May laughed. “You’d think so, but wait till I tell you. We ran out of half of what we need for sticky buns, and the market only had half of what we were missing.” She told Arthur about the hunt for spices and fine sugar, and the sun shed gold over the city. When the view from their window had grown dim and musty in the evening, they gathered themselves to eat dinner.

When the morning light woke her, May nestled against Arthur for a moment before pulling out of bed. He usually left before she did, so it was a rare treat to find his warmth still beside her in the morning. It made getting out of bed a wrench, because she had to leave such comfort for the cold of early morning.

May leaned against the bricks while she waited for Arthur until they left a dent in her skin. Her feet were aching, so she conceded to sit on a step, arms draped over her knees and hands hanging down. She tried not to think about what was rubbed into the stone of the step beneath her, touching her clothes.

He reached for her hand, and she startled at the touch, looking up to see him. He smiled his familiar smile at her. Today at the fruit stand there were plums again, and peaches. They bought peaches this time and set out to walk the rest of the way home, where their window showed the sun hanging low over the city. Arthur took a bit just when May asked, “So any stories happen at work today?”

Arthur shrugged, his mouth full of peach, and said nothing. When he had swallowed and still did not answer, May said, “What, nothing? What about the fellow from yesterday, any news?”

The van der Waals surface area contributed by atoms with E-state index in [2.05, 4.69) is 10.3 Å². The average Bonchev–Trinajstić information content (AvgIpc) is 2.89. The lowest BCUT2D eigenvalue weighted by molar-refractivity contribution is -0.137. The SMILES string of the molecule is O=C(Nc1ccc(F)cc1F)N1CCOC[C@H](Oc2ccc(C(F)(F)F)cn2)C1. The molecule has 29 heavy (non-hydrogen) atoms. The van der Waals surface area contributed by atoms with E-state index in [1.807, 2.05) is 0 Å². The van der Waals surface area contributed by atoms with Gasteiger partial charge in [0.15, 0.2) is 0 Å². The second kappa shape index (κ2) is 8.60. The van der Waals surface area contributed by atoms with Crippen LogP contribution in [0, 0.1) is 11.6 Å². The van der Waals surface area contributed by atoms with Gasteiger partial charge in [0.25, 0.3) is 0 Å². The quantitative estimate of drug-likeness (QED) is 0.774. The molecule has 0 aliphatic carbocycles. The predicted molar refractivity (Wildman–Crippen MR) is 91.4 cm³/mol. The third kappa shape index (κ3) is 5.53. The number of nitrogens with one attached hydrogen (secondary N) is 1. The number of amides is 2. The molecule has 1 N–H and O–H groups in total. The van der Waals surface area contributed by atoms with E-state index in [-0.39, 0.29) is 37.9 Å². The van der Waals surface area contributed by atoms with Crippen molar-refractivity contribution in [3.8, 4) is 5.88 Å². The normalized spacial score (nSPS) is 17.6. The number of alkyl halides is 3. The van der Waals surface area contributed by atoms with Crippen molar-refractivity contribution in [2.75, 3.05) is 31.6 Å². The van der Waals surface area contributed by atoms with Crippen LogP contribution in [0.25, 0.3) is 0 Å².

Arthur looked at her, forehead furrowed. “What? Oh, I suppose not.”

“Did they let him go home? I hope he gets better.”

“I don’t know,” said Arthur, and frowned. “Tell me about you, I haven’t got anything good to tell today.”

So May told him about the burnt batch of cookies and the head baker’s increasing exasperation with the new boy. The sun slipped behind stone and the sky lost its light, as it did every day. She talked and joked, and it felt as good as ever to make Arthur burst into laughter. May fell asleep, contented and curled against him, and had no dreams.

May woke up the next morning feeling the air stroke cold fingers down her shoulder. Arthur had gone already and the covers were thrown off her. She dressed and went to work, shivering slightly.

She waited for him at their corner, but he never came. As the light began to fade, she left. On the way home, she stopped at the fruit stand, hoping that he would meet her before it was too late. The woman at the fruit stand was almost finished packing everything up for the day, and she called out when she saw May.